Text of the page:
Understanding these distinct segments within the Millennial generation should offer some clarity and opportunity for publishers seeking to reach these audiences.
One clear implication is that the youngest Millennials, those we call Unattached and those we call Explorers, are hardly newsless. Their habits are still forming. And how publishers try to reach them should vary. A key challenge for reaching the Unattached, for instance, is to find a way to make the accidental or random encounter happen again, and to find ways to attract the unintended visitor through Facebook to explore what other content is available. A key challenge for reaching Explorers, by contrast, probably involves attracting them with specific areas of interest and news that they want to talk about and share with friends. The social dynamic of news is more important to this group than any other.
Of the four generational segments, the Activists (25-34, highly engaged) are most likely to engage with news regularly. This is particularly true for local publishers, as Activists stand out in part by their connection to and use of local news.
But the Activists represent only 23 percent of all Millennials. To reach the other three-quarters, those in publishing may have to think differently.
The Distracted (also 25-34, but low-energy news consumers) are harder to reach. They do not pay much attention to general interest news. But they are attuned to information that applies directly to their busy lives. Journalists who put in the work to understand the distinct experiences and concerns of the Distracted could certainly produce the kind of news that resonates in the lives of these people. This may mean, for example, better coverage of families, classrooms, and office life, rather than criminals, school boards, and stock exchanges. It does not mean, as it does for Activists, orienting the news toward civic involvement.
Among the youngest cohorts of Millennials, the Unattached (18-24, weak news engagement) seem the hardest to reach with traditional news. But they may be the most attuned to entertainment and popular culture. This group, about a third of all Millennials, prefers video games, music, movies, and friends to seeking out news. BuzzFeed-style publishers can likely be successful here, opening the door with entertaining pop culture content and slipping in some hard news when possible. It’s also plausible to hope that many of the Unattached gain interest in news as they age past 25, eventually joining the well-meaning Distracted group or even the highly engaged Activists. Yet, clearly the way to forge a relationship is to create material that is relevant to their lives now. Interestingly, this group, which may in some ways be closest to the classic stereotype of a Millennial, hardly defines the generation.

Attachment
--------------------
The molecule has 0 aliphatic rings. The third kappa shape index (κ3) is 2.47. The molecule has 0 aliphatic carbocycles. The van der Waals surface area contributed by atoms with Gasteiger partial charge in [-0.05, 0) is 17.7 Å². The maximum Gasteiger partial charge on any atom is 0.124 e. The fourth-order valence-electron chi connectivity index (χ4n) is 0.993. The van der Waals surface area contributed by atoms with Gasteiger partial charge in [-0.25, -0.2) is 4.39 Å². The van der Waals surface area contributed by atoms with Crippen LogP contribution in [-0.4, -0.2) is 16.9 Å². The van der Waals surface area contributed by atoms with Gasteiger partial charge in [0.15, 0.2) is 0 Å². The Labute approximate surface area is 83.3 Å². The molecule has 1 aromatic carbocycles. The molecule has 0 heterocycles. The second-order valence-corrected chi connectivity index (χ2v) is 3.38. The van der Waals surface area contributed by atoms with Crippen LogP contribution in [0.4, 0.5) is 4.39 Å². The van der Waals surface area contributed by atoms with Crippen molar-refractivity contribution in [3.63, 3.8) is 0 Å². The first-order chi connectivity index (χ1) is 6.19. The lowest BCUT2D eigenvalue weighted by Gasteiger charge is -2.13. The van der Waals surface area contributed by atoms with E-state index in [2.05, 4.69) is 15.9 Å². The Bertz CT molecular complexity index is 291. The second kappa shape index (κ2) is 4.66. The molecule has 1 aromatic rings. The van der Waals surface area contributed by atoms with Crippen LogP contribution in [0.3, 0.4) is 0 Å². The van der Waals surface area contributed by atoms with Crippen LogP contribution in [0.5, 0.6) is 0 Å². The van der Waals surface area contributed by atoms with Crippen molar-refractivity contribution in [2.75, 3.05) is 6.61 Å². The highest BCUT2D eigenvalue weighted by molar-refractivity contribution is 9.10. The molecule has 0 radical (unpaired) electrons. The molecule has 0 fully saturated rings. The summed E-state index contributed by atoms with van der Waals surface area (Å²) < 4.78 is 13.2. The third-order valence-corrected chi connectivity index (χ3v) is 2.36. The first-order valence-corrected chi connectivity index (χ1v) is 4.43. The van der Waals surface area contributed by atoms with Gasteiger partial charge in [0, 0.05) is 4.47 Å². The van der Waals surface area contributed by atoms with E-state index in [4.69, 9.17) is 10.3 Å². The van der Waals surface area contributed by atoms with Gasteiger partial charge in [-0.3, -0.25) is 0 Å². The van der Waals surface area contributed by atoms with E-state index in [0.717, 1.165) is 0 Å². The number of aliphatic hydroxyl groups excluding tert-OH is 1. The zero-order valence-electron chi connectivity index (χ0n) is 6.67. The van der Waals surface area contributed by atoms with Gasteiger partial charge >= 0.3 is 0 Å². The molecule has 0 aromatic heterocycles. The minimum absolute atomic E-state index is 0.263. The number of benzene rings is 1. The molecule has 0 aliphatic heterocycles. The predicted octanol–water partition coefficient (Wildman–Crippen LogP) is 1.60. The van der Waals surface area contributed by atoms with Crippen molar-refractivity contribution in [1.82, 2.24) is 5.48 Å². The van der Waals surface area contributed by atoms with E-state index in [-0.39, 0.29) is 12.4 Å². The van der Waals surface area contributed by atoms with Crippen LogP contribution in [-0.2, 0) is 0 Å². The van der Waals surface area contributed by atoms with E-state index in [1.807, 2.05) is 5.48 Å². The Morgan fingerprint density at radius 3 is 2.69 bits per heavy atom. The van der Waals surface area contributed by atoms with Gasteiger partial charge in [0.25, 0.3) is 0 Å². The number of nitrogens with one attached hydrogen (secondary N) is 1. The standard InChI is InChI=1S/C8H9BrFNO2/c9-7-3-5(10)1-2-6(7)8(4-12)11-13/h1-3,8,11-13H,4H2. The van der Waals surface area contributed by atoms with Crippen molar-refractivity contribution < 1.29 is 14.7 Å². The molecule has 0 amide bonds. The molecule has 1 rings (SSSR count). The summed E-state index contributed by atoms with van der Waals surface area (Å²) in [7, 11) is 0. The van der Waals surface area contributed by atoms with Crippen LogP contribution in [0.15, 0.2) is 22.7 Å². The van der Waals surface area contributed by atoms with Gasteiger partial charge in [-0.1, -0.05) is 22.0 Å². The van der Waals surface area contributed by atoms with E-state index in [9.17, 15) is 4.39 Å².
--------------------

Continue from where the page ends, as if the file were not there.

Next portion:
The Explorers (age 18-24, with high news engagement) are Millennials publishers may reasonably hope to reach at this very young age with an approach that may be more traditional—but should hardly be the full extent of a strategy. This group, though young, has a concern and interest in the world and seeks news about issues that matter. They are heavily absorbed in social media and very participatory in the way they interact with it. And that is part of a motivation for encountering news that they may, to some degree, outgrow if they become more like Activists as they mature and begin to raise families. For now, however, Explorers enjoy news so they can talk about it. They lead the way in the smaller but news-oriented social networks, Twitter and Reddit. And winning them over to your brand at this age could mean they remain loyal readers for decades to come.